What It Means To Be Transformed

There are plenty of variants of interpretations in regards to scripture and the Christian life with many of them being placed in the region of simplistic connotations. Simplicity works well but only in certain situations and circumstances. When trying to better understand complex issues that are tied into our complex and chaotic reality we inhabit, it is essential to delve deep within terms and ideas to better understand what actually works and how it operates on a fundamental level.

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In scripture we read about the conception of transformation and renewal being central within the Christian life. This is an absolute profound concept and is echoed throughout other religions and philosophies as well, but the one primary factor that distinguishes the Christian philosophy from the rest is that, unlike its counterparts, it focuses on the idea of transforming into the image of a person, that is Christ. While others is transforming into an enlightened being of some sort with no real aim of reference, no foundation in which to direct the transformation process towards.

“And do not be conformed to this world, but be transformed by the renewing of your mind, that you may prove what is that good and acceptable and perfect will of God.”

romans 12:2 nkjv

To better understand the Christian philosophy of transformation one must begin by looking at the original Greek word used, and then by breaking it down into sub-components where the true understanding starts to manifest itself. The Greek word that is used here for transformed is, Metamorphoo, where we get our modern English word, metamorphoses from which means to change into another form, to transform or transfigure in the most literal sense.

“Therefore do not lose heart. Even though our outward man is perishing, yet the inward man is being renewed day by day.”

2 corinthians 4:16 nkjv

In this verse we see the word renewed being used, the same as in the verse above, which Greek word is, Anakainoo, meaning to cause to grow up, new, to make new, new strength and vigour is given to one, to be changed into a new kind of life as opposed to the former corrupt state. So this, again, is the concept of changing from one mode of being to another. Both words are not suggesting a few minor changes, but rather encompasses the entire being of the person.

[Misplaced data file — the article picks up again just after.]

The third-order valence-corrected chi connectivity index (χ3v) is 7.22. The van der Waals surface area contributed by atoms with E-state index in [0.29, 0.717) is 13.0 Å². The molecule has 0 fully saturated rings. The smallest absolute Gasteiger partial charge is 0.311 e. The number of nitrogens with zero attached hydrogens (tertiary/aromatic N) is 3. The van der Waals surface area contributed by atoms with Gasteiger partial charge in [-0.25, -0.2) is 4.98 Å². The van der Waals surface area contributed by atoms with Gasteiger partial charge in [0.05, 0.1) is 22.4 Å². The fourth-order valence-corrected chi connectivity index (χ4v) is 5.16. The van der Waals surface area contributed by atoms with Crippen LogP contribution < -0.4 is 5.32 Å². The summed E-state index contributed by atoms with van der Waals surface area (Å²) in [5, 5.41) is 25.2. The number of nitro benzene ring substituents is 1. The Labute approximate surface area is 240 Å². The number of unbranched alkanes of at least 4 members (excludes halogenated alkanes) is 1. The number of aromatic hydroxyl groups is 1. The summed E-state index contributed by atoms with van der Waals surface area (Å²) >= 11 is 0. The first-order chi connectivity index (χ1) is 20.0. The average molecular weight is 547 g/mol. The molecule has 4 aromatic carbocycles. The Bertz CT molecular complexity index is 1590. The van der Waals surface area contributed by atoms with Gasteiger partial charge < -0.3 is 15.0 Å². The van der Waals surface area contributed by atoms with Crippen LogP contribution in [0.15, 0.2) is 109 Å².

A profound idea and approach to the way of life and perception thereof, especially for ancient people. This idea has shown to hold up to the weight of scientific research, and not only hold up, but prove to be true within itself. New research has shown that as people embark on the journey of learning new things and changing old habits, they begin, in the most literal sense, to change the way in which their brain is wired and ultimately change their entire mode of being.

Neuroplasticity is one of the more recent discoveries that points to the concept of the brain’s ability to reorganize itself, both physically and functionally, throughout our life due to our environment, behavior, thinking and emotions. It suggests that as we learn something new, neurons that send and receive information about the task become more efficient and as time goes on it takes less effort for them to signal the next cell about what’s going on which, in a sense, the neurons become wired together.

This rewiring of the brain does not only affect the intellect of the individual, but the emotional, physical and biological components as well. Overtime an individual will actually transform into a new mode of being, both mentally and physically. This state of change is not limited to age either as regardless of one’s age, they are still plenty capable of change by simply changing their habits, environment and embarking on journey’s of discovering and learning new things.

The question to ask yourself as an individual is what have you done to change? Have you been seeking to be transformed into the image of Christ? Or have you remained the same for years?

“Therefore, if anyone is in Christ, he is a new creation; old things have passed away; behold, all things have become new.”

2 Corinthians 5:17 nkjv

The Christian life is a life and philosophy of newness and oneness that is found only in Christ. This newness is not obtained overnight, nor is it a lazy individuals cup of tea. It requires effort from the individual to change their habits, environment and learn new things. The Holy Spirit is there to help us, but it is up to us to wake up everyday and decide to take the path of change. Everyday will bring us closer to becoming a new person, the person God has called us to be.

-Michael Thacker

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